Image Inconsistencies

By Kaitlin Wright

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(Characters from 1967-77 Green Hornet TV Series featuring an Asian American sidekick)

 

Ask anyone, and they can rattle off a list of common “personas” found over and over again in movies. We know of the Prince Charming, the superhero, the bad guy, the evil stepmother, the princess, the damsel in distress, the sidekick, the henchmen, the comic relief etc. Each of these characters also seems to have a specific “image” or “look” that goes a long with them– Our superheroes are tall and muscular and our princesses are petite and delicate. These image stipulations are qualities that are agreed upon and accepted. When they are combated, sometimes they are ill-received for lack of alignment with the ideal image defined by society. 

Celine Parrenas Shimizu in Straitjacket Sexualities writes, “we cannot idealize something without at the same time identifying with it” (202). This presents a problem for people of color who are often not cast in the “ideal” roles. Specifically thinking about the Asian American male and the roles he plays, we see that the characters’ qualities are used to highlight the primary, white lead. If the story is about a burly male figure, an Asian American role might be the foil that reveals “just how masculine the lead is” by accentuating the contrast between the Asian and the white physical/personality attributes. There is an artist named Deborah Lao who presented a series that featured five Asian American figures, that she said “represented the ideals behind the people, more than the people themselves” (Blum). With her art, Lao hopes to make the point that just because the Asian American male is often portrayed as the bumbling, nerdy guy who never gets the girl, doesn’t mean that all Asian American me fall into this one category. The images display Asian men from American culture that counter Asian anti-masculine stereotypes.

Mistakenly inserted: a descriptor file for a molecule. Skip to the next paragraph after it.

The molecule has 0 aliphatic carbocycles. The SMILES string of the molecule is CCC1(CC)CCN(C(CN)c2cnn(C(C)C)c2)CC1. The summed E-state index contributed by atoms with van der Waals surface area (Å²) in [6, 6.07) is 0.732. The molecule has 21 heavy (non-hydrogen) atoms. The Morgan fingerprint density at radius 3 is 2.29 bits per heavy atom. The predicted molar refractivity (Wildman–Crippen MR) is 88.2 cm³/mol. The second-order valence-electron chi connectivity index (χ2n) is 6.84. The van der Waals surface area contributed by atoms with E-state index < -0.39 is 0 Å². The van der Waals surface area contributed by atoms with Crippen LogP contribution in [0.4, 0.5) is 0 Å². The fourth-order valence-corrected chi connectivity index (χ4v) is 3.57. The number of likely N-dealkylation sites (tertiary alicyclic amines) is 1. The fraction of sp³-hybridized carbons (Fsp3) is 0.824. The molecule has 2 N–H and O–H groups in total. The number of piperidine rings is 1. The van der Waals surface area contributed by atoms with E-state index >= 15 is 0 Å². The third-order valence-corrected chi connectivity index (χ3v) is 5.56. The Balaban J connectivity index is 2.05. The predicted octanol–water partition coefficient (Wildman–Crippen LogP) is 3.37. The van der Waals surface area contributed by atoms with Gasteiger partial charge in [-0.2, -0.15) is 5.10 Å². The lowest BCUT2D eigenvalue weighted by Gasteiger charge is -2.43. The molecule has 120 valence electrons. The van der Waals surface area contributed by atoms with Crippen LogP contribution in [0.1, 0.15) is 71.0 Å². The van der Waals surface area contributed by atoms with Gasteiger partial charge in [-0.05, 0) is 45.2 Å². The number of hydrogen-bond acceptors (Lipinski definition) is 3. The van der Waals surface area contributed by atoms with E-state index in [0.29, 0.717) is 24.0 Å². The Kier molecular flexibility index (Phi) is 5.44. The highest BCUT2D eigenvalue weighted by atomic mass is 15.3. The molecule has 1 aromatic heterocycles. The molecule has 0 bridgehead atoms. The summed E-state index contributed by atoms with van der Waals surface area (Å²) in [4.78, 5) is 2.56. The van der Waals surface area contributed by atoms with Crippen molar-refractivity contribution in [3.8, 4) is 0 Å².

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(Deborah Lao’s “Manhood” series)

The stereotypical images that the media presents are mere caricatures of people who lack something. This incomplete “other” is almost defined as a half-human. This incorrect representation leads to conflicts. For instance, a Native American child might want to grow up and be like John Wayne instead of the “bad” Indians represented in the movies, and Asian children would rather be like the powerful, Green Hornet hero as opposed to his sidekick. There is a defined mold in cinema and media in general that castrates the races from identifying completely with the primary characters. For people of color, this misidentification could breed a sense of inferiority, or shame in one’s heritage.

Shame is a topic that Shimizu brings up in Straitjacket Sexualites. She discusses the way that some Asian American male characters are shamed by the goofy roles they are asked to play. The Asian character, Long Duk Dong from the movie Sixteen Candles for example “deploys laughter in the face of his abjection” (118). This idea of shame is also discussed in terms of Asian American male sexuality. The homosexual Asian image is another point of contention for viewers, and it, like the “dorky Asian” image, shows how a fiction character can sometimes transfer to a real people. People begin to attribute certain qualities to the race as a whole, instead of accepting that the actor is being asked to portray a specific character. 

 

Article on Deborah Lao’s “Manhood” Series: www.tigerstartups.com/blogs/433/deborah-laos-manhood-series-portraying-asian-american-masculinity

 

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